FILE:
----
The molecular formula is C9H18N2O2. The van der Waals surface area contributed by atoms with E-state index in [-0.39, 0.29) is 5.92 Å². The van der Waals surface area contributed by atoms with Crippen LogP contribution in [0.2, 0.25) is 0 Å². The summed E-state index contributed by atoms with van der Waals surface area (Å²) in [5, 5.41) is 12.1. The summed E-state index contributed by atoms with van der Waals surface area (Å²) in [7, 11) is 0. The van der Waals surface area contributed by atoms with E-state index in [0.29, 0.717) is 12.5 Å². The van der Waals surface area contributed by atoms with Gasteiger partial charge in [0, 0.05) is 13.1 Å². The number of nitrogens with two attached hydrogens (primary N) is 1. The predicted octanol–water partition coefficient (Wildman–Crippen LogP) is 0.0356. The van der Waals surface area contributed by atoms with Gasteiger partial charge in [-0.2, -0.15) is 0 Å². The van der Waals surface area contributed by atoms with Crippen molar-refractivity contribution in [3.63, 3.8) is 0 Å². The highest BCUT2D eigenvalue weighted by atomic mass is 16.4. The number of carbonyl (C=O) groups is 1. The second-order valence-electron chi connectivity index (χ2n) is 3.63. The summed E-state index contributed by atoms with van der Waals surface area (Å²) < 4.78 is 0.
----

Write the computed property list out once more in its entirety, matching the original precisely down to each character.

The molecular formula is C9H18N2O2. The van der Waals surface area contributed by atoms with E-state index in [-0.39, 0.29) is 5.92 Å². The van der Waals surface area contributed by atoms with Crippen LogP contribution in [0.2, 0.25) is 0 Å². The summed E-state index contributed by atoms with van der Waals surface area (Å²) in [5, 5.41) is 12.1. The summed E-state index contributed by atoms with van der Waals surface area (Å²) in [7, 11) is 0. The van der Waals surface area contributed by atoms with E-state index in [0.29, 0.717) is 12.5 Å². The van der Waals surface area contributed by atoms with Gasteiger partial charge in [0, 0.05) is 13.1 Å². The number of nitrogens with two attached hydrogens (primary N) is 1. The predicted octanol–water partition coefficient (Wildman–Crippen LogP) is 0.0356. The van der Waals surface area contributed by atoms with Gasteiger partial charge in [-0.2, -0.15) is 0 Å². The van der Waals surface area contributed by atoms with Crippen molar-refractivity contribution in [3.63, 3.8) is 0 Å². The highest BCUT2D eigenvalue weighted by atomic mass is 16.4. The number of carbonyl (C=O) groups is 1. The second-order valence-electron chi connectivity index (χ2n) is 3.63. The summed E-state index contributed by atoms with van der Waals surface area (Å²) < 4.78 is 0.